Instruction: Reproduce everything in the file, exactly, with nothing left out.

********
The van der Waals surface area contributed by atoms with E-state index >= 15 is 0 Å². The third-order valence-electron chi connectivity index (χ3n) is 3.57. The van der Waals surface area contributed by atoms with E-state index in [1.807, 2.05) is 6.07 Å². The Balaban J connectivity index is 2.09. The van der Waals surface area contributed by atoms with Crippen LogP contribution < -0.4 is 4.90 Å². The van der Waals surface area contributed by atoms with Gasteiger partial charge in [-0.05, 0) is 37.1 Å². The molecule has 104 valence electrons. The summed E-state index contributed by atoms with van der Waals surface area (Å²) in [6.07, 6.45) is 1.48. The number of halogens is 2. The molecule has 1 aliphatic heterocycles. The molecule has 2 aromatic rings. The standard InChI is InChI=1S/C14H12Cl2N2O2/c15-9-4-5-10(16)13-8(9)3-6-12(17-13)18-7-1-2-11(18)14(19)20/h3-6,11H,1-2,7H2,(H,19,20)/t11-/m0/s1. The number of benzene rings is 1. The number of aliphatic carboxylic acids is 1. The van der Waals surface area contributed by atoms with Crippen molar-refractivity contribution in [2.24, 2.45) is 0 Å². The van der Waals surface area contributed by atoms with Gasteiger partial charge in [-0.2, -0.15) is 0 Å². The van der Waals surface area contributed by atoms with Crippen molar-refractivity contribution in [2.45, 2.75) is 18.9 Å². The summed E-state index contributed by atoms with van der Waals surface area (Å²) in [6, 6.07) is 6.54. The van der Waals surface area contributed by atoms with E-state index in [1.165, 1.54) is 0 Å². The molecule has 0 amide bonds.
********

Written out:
The van der Waals surface area contributed by atoms with E-state index >= 15 is 0 Å². The third-order valence-electron chi connectivity index (χ3n) is 3.57. The van der Waals surface area contributed by atoms with E-state index in [1.807, 2.05) is 6.07 Å². The Balaban J connectivity index is 2.09. The van der Waals surface area contributed by atoms with Crippen LogP contribution < -0.4 is 4.90 Å². The van der Waals surface area contributed by atoms with Gasteiger partial charge in [-0.05, 0) is 37.1 Å². The molecule has 104 valence electrons. The summed E-state index contributed by atoms with van der Waals surface area (Å²) in [6.07, 6.45) is 1.48. The number of halogens is 2. The molecule has 1 aliphatic heterocycles. The molecule has 2 aromatic rings. The standard InChI is InChI=1S/C14H12Cl2N2O2/c15-9-4-5-10(16)13-8(9)3-6-12(17-13)18-7-1-2-11(18)14(19)20/h3-6,11H,1-2,7H2,(H,19,20)/t11-/m0/s1. The number of benzene rings is 1. The number of aliphatic carboxylic acids is 1. The van der Waals surface area contributed by atoms with Crippen molar-refractivity contribution in [2.24, 2.45) is 0 Å². The van der Waals surface area contributed by atoms with Gasteiger partial charge in [-0.2, -0.15) is 0 Å². The van der Waals surface area contributed by atoms with Crippen molar-refractivity contribution in [2.45, 2.75) is 18.9 Å². The summed E-state index contributed by atoms with van der Waals surface area (Å²) in [6, 6.07) is 6.54. The van der Waals surface area contributed by atoms with E-state index in [1.165, 1.54) is 0 Å². The molecule has 0 amide bonds.